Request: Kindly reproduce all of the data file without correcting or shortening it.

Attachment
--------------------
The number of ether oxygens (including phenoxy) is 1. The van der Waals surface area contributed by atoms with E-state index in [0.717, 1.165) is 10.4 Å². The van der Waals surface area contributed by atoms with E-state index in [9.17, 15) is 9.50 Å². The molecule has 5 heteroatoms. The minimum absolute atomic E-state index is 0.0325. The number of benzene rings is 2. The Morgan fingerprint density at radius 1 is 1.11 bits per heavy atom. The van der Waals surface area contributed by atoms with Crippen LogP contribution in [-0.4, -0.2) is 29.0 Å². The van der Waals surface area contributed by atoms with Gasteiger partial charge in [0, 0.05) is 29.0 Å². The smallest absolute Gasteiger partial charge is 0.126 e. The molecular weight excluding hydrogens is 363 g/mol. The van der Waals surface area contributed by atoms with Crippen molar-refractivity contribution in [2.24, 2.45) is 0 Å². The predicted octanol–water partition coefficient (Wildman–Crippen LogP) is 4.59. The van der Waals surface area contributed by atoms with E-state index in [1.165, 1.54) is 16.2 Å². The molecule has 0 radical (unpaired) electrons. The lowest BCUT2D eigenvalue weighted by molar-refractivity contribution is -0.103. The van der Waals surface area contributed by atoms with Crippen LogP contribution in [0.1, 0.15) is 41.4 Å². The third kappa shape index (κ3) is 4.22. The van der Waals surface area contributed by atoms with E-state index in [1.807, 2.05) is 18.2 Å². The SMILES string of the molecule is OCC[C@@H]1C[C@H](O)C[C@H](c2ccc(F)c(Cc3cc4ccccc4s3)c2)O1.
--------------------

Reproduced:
The number of ether oxygens (including phenoxy) is 1. The van der Waals surface area contributed by atoms with E-state index in [0.717, 1.165) is 10.4 Å². The van der Waals surface area contributed by atoms with E-state index in [9.17, 15) is 9.50 Å². The molecule has 5 heteroatoms. The minimum absolute atomic E-state index is 0.0325. The number of benzene rings is 2. The Morgan fingerprint density at radius 1 is 1.11 bits per heavy atom. The van der Waals surface area contributed by atoms with Crippen LogP contribution in [-0.4, -0.2) is 29.0 Å². The van der Waals surface area contributed by atoms with Gasteiger partial charge in [0, 0.05) is 29.0 Å². The smallest absolute Gasteiger partial charge is 0.126 e. The molecular weight excluding hydrogens is 363 g/mol. The van der Waals surface area contributed by atoms with Crippen molar-refractivity contribution in [2.24, 2.45) is 0 Å². The predicted octanol–water partition coefficient (Wildman–Crippen LogP) is 4.59. The van der Waals surface area contributed by atoms with E-state index in [1.165, 1.54) is 16.2 Å². The molecule has 0 radical (unpaired) electrons. The lowest BCUT2D eigenvalue weighted by molar-refractivity contribution is -0.103. The van der Waals surface area contributed by atoms with Crippen LogP contribution in [0.1, 0.15) is 41.4 Å². The third kappa shape index (κ3) is 4.22. The van der Waals surface area contributed by atoms with E-state index in [1.807, 2.05) is 18.2 Å². The SMILES string of the molecule is OCC[C@@H]1C[C@H](O)C[C@H](c2ccc(F)c(Cc3cc4ccccc4s3)c2)O1.